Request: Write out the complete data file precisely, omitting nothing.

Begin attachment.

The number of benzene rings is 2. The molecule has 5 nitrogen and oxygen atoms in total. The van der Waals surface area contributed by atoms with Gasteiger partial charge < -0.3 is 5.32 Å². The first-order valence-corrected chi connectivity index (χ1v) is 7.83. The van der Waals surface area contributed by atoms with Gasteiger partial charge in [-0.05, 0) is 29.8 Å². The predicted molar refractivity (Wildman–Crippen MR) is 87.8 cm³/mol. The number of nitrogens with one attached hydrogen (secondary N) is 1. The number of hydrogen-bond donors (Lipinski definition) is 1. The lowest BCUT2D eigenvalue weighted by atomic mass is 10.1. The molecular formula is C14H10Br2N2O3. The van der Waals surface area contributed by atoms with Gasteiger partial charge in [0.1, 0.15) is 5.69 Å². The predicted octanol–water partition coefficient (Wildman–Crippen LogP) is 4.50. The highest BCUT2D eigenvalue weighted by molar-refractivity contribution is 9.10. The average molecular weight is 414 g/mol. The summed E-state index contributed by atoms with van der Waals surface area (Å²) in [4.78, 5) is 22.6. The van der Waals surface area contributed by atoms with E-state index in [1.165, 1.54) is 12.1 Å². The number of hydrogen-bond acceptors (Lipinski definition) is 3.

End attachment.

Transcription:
The number of benzene rings is 2. The molecule has 5 nitrogen and oxygen atoms in total. The van der Waals surface area contributed by atoms with Gasteiger partial charge < -0.3 is 5.32 Å². The first-order valence-corrected chi connectivity index (χ1v) is 7.83. The van der Waals surface area contributed by atoms with Gasteiger partial charge in [-0.05, 0) is 29.8 Å². The predicted molar refractivity (Wildman–Crippen MR) is 87.8 cm³/mol. The number of nitrogens with one attached hydrogen (secondary N) is 1. The number of hydrogen-bond donors (Lipinski definition) is 1. The lowest BCUT2D eigenvalue weighted by atomic mass is 10.1. The molecular formula is C14H10Br2N2O3. The van der Waals surface area contributed by atoms with Gasteiger partial charge in [0.1, 0.15) is 5.69 Å². The predicted octanol–water partition coefficient (Wildman–Crippen LogP) is 4.50. The highest BCUT2D eigenvalue weighted by molar-refractivity contribution is 9.10. The average molecular weight is 414 g/mol. The summed E-state index contributed by atoms with van der Waals surface area (Å²) in [4.78, 5) is 22.6. The van der Waals surface area contributed by atoms with E-state index in [1.165, 1.54) is 12.1 Å². The number of hydrogen-bond acceptors (Lipinski definition) is 3.